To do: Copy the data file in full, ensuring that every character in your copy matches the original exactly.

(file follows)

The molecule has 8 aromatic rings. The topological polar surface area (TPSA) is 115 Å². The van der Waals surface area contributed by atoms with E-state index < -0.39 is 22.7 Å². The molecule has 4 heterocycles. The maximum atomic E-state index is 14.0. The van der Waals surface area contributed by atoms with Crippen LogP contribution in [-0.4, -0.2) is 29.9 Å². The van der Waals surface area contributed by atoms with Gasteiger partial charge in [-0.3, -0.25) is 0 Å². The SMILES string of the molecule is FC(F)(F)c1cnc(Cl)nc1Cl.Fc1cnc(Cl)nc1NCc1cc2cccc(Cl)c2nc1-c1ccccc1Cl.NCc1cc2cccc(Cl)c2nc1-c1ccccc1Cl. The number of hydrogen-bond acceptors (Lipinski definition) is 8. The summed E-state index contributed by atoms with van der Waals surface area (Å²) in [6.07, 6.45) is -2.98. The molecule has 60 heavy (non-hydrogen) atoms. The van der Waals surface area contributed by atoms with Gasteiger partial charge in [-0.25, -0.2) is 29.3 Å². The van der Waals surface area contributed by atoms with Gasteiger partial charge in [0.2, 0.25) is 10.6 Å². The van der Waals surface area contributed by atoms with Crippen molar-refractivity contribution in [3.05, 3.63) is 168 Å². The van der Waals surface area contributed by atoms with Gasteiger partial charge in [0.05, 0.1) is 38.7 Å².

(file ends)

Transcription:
The molecule has 8 aromatic rings. The topological polar surface area (TPSA) is 115 Å². The van der Waals surface area contributed by atoms with E-state index < -0.39 is 22.7 Å². The molecule has 4 heterocycles. The maximum atomic E-state index is 14.0. The van der Waals surface area contributed by atoms with Crippen LogP contribution in [-0.4, -0.2) is 29.9 Å². The van der Waals surface area contributed by atoms with Gasteiger partial charge in [-0.3, -0.25) is 0 Å². The SMILES string of the molecule is FC(F)(F)c1cnc(Cl)nc1Cl.Fc1cnc(Cl)nc1NCc1cc2cccc(Cl)c2nc1-c1ccccc1Cl.NCc1cc2cccc(Cl)c2nc1-c1ccccc1Cl. The number of hydrogen-bond acceptors (Lipinski definition) is 8. The summed E-state index contributed by atoms with van der Waals surface area (Å²) in [6.07, 6.45) is -2.98. The molecule has 60 heavy (non-hydrogen) atoms. The van der Waals surface area contributed by atoms with Gasteiger partial charge in [-0.25, -0.2) is 29.3 Å². The van der Waals surface area contributed by atoms with Gasteiger partial charge in [0.2, 0.25) is 10.6 Å². The van der Waals surface area contributed by atoms with Crippen molar-refractivity contribution in [3.05, 3.63) is 168 Å². The van der Waals surface area contributed by atoms with Gasteiger partial charge in [0.05, 0.1) is 38.7 Å².